It is important to understand that loneliness is not an illness by itself. But feelings of loneliness can become excessive, all-consuming and interfere with daily living. If this happens, loneliness has moved from being a phase or incidental event to a chronic condition that can hamper one’s personal and working life.

In enforced isolation, one that is not of one’s choosing, like the current pandemic and social distancing-driven situation, socially adept people are more likely to suffer. Their comfort zones were meant to have two or more beings in them. Interactions ruled their lives. Not just the ones they were compelled to have, such as those necessitated by career needs and financial goals, but those they were drawn to like moths to a flame, like social situations, sports events, entertainment, religious gatherings, family dinners…..

To be suddenly deprived of the social situations that define us is akin to being dumped in a prison we did not deserve. The shock of realising that this isolation may last several months, that one’s work life may change radically and not include the buzz of the office, workplace, marketplace or commute, the feeling of being confined to a space, either alone, or with family or companions with whom one might not have the best of relationships…. and yet have to function, to be productive, to deliver with elan and grace!

So what can we do? “Learn to accept it”, is the homily one hears most often. Can one really, when every fibre of one’s being craves company, which represents the “old life”, the one that we were used to and took for granted a mere few months ago? Can we accept and adapt?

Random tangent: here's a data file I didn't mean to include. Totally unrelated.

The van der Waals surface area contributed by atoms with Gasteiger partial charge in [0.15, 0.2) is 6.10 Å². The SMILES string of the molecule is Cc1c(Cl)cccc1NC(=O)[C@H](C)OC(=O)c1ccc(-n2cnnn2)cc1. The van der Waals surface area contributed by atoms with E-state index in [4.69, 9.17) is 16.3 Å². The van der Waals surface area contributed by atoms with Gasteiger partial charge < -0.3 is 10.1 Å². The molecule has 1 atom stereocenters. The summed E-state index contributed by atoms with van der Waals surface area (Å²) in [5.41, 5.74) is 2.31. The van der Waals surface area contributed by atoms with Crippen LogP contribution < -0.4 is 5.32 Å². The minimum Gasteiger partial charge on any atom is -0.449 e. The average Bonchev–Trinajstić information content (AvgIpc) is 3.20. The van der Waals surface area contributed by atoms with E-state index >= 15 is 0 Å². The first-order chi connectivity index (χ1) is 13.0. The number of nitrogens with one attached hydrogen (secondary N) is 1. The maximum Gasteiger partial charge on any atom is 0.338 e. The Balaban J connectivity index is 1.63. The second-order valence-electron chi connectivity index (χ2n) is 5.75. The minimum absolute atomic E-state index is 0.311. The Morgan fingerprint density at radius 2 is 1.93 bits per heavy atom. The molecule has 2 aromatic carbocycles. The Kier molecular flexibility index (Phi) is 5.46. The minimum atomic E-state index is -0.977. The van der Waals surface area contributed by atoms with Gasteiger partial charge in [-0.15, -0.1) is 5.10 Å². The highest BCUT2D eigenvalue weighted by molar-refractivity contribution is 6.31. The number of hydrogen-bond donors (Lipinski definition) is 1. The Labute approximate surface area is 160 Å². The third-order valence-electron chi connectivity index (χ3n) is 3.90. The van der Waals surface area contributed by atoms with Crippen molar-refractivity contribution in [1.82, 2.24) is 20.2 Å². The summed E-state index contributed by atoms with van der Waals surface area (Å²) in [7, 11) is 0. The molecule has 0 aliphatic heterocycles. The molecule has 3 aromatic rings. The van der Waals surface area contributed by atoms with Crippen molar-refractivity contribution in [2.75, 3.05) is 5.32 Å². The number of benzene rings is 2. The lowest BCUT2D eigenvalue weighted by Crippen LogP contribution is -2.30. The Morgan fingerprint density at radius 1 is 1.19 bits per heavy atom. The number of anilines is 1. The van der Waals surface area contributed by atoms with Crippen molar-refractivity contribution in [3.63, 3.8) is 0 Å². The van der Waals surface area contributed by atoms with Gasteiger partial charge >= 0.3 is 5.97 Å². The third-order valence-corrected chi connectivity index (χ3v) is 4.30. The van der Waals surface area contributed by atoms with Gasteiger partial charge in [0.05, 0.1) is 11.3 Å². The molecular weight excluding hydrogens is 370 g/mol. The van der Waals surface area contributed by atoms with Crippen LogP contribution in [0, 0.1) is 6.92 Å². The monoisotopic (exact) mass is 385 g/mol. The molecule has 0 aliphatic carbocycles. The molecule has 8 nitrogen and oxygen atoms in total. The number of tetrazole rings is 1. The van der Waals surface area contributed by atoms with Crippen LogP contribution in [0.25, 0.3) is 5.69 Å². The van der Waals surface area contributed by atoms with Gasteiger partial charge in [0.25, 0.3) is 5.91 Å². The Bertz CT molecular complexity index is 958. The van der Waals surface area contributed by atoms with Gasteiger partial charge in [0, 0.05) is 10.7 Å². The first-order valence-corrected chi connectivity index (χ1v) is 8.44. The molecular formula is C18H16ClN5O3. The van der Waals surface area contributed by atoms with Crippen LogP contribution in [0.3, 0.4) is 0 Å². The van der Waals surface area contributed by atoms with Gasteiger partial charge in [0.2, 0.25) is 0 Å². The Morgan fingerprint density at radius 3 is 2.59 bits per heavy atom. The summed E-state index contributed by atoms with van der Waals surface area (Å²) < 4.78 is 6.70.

I see some people resign themselves to the situation and stop fighting it. And then start finding ways to make it more acceptable to themselves. A young man of 27 told me that once he’d accepted the isolation and resultant loneliness, he began to explore things he could do by himself. He watched cooking shows and began experimenting with cooking, achieving what he called modest success. He tried growing herbs and is happy with watching them thrive. He has had less success with trying to learn to play the guitar with an online teacher, but has rearranged his apartment and feels very satisfied with the result. He did not realise it at first but now finds he has a great deal of clarity of thought. He’s looking forward to travelling and meeting friends but is more comfortable about not doing it right away. 

Then again there are people who prefer to live alone and enjoy their solitude. They have built a life that helps create the ultimate, perfect comfort zone. Their space might be well appointed, stark, minimalistic, simple or elaborate; they have their companions handy – books, music, art, gadgets; they stock their space with their victuals of choice, a pet animal, plants…. They create a world that celebrates their solitude. They emerge from it out of need and go back into it at will. Theirs is the perfect world – for them! They don’t see their space as a prison or a trap. These are not lonely people, these are people who revel in their alone-ness.

I’m not trying to say that every lonely soul should learn to be happy alone. These are two distinct states of being and one cannot just replace the other. But lonely people need to unravel the source of loneliness and get creative about overcoming it. For sure, if there is anxiety and depression, those emotions need to be tackled to clear the decks for a happier existence. I’m saying it has been done, it can be done, but not until one wants it, and stops pitying oneself, comparing one’s life to others’ seemingly more socially successful, fulfilled lives.

Niloufer Ebrahim